The problem I have is with the stance, grip and trigger usage comments.
Above all, the stance must be balanced and provide support for the shooter. The stance should be simple, easy to acquire and not require any real thinking. As such, I've practiced the "half-step back" with my right (strong side) foot and slightly flexing the knees. Balance and support are key elements. Without balance your accuracy goes to hell in a handbasket. Without support, you'll fatigue faster.
Foot placement can certainly limit the amount of traverse (lateral movement) you can bring to bear on a moving target. I my preferred stance, I can traverse about 120 degrees to the right, but only about 85 degrees to the left without moving my feet.
The talk about thumbs is, well, fine for a pistol, not so good for revolvers. Especially if you're shooting a .357 J-Frame. Dedicated wheelgun shooters can also use a "high thumb" position where the thumb rides over the back of the strong side thumb (and can be used to single cock the gun if desired). However, this habit should be discouraged in any shooter who switches between pistol and revolver to prevent accidental injury by the slide.
With a revolver, the thumb-over-thumb concept will work, though I find my weakside thumb resting on the strong side thumbnail, with both pointing downward, works better, especially with Magnum loads or heavily recoiling guns.
For CCW shooters (as opposed to LEO or "combat" shooters in general) it is also important to practice single-hand shooting or "point" shooting. The civilian will most likely encounter a need for his weapon at just over arm's length distance and may have their weak hand otherwise engaged (fending off the opponent, pulling a child out of harm's way, carrying something, etc.) A good training course will teach extreme close quarters shooting with one hand.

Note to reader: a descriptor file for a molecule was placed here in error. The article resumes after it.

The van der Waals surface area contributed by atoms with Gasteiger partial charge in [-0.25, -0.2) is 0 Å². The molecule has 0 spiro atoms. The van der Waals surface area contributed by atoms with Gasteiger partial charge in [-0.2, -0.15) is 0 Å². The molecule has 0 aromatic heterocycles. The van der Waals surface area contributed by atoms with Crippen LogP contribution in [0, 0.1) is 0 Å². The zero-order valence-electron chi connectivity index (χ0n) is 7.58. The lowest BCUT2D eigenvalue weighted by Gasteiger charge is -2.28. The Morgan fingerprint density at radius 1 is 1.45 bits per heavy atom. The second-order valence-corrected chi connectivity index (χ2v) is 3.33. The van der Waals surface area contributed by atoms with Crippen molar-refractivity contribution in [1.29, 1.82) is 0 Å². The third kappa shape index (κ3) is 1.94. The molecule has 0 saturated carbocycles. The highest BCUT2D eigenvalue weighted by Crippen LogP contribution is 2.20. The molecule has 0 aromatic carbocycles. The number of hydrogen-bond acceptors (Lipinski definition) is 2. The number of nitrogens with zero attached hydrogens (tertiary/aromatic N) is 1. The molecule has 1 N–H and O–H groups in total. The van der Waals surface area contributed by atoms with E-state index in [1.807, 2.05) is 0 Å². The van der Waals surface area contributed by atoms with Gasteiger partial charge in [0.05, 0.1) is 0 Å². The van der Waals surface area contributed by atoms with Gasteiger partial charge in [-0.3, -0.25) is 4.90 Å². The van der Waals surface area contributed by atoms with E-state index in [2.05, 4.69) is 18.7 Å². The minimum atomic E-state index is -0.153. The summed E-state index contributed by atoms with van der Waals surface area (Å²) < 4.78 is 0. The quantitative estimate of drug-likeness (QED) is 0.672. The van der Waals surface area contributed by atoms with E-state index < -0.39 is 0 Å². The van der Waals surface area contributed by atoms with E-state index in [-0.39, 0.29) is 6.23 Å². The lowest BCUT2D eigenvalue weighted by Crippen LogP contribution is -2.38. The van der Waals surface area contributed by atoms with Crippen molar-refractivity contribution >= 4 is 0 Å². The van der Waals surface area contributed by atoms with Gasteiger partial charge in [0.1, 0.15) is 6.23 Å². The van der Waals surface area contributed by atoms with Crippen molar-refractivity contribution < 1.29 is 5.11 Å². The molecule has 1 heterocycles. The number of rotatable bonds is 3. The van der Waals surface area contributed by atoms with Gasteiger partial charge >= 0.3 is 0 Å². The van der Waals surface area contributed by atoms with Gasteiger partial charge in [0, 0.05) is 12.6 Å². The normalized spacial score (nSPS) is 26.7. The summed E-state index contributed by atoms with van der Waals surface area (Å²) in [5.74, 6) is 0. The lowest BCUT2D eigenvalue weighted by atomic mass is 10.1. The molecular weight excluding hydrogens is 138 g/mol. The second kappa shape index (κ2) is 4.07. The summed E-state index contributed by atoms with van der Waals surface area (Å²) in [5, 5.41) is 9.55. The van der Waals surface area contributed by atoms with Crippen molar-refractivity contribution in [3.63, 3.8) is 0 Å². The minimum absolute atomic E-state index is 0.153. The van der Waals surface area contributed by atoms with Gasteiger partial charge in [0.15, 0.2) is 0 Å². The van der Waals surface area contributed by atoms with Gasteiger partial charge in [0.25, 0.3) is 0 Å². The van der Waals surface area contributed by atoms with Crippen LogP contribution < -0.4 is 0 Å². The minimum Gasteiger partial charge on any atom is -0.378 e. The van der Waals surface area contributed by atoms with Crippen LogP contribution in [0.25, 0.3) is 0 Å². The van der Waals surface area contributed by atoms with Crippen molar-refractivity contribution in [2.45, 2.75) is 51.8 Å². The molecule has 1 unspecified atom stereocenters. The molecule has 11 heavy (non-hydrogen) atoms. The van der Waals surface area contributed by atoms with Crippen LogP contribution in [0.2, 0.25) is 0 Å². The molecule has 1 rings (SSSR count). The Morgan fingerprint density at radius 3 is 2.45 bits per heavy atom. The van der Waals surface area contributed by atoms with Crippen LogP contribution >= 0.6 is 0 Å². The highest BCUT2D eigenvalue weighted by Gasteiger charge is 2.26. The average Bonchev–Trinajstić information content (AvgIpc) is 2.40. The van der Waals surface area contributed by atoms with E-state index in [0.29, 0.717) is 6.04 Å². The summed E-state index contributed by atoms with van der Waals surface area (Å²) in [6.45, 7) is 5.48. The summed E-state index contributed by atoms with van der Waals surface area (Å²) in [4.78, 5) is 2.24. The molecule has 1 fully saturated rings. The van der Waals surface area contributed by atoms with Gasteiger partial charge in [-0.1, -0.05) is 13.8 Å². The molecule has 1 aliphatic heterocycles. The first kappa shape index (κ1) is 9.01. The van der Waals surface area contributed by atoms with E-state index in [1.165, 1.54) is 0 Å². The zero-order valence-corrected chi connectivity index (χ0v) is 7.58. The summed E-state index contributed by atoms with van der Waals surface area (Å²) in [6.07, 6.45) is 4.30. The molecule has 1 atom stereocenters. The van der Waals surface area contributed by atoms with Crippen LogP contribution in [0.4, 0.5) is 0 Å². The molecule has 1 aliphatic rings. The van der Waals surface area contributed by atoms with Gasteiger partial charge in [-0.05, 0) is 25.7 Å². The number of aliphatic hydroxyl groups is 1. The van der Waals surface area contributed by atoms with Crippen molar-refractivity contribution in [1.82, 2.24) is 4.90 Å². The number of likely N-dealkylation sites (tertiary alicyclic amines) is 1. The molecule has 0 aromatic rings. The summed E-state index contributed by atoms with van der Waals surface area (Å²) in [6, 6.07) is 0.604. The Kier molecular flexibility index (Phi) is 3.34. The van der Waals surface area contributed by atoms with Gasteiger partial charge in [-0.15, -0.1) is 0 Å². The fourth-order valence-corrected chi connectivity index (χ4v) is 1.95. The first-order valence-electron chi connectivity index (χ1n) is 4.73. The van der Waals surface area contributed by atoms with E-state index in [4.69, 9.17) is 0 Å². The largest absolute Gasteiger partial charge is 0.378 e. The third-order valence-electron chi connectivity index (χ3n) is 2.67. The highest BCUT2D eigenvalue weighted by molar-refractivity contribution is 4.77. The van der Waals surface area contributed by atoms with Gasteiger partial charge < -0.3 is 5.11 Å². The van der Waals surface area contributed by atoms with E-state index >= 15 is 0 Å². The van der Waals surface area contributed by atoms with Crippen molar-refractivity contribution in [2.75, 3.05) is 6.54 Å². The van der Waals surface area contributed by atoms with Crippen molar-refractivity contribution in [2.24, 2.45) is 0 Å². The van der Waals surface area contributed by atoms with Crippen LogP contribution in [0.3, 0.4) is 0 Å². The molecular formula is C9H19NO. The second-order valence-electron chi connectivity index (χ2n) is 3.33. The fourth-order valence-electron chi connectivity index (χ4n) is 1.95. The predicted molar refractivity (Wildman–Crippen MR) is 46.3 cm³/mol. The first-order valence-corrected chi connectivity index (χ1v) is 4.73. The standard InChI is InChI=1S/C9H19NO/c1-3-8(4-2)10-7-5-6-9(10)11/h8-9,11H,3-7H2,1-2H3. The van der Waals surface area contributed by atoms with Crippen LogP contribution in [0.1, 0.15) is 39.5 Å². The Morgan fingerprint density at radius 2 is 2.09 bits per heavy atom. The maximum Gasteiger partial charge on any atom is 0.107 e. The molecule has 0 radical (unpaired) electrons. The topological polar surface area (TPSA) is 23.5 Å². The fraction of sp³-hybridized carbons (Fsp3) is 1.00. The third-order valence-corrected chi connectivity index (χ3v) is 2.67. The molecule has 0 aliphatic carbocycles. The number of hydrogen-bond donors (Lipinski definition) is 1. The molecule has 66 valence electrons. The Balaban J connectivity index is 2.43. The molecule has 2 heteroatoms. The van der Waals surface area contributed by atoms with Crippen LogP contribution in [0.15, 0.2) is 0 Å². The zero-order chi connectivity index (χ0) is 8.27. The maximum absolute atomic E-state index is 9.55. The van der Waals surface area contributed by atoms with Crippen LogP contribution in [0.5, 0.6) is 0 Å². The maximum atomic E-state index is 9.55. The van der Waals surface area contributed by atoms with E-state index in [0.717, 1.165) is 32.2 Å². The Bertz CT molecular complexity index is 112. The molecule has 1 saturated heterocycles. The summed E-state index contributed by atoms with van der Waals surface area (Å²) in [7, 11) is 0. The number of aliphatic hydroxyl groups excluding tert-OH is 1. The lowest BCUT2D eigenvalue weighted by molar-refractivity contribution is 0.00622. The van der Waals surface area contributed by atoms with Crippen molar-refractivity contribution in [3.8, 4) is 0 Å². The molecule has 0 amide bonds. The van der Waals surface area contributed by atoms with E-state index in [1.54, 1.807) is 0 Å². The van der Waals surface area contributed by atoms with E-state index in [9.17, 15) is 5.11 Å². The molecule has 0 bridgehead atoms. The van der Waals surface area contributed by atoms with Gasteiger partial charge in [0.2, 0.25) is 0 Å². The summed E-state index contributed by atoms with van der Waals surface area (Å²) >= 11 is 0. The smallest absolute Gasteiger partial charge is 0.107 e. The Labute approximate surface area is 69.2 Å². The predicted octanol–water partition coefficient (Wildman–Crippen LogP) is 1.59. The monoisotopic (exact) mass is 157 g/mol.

With a wheelgun, those with smaller hands may have to rotate their grip slightly. Or they may lack the leverage needed to run the trigger. Such shooters can be seen using the joint of the index finger to operate the trigger. Usually one giveaway is groups printing to the right of center. The student should work to move the finger so that the joint is not on the trigger.
Certain wheelguns have triggers that "stack" during the cycle (Colts were famous for this). The pressure required to accurately shoot these actions needs to be gauged to the higher pressure without causing a "jerk" either at the first part of the cycle or after passing the peak pressure point (follow-through).
Concentration on the front sight is a good thing. But not to the exclusion of what your target (opponent) is doing. The front sights, at close range, need not be perfectly aligned to score hits. It should be laterally aligned by being between the rear sight blades and the front sight on the target. Slight elevation/depression offsets will allow center of mass hits in the mid-body area. At ranges from 15 yards or more, sight alignment plays an increasingly critical role in making hits.
BillCA in CA (Unfortunately)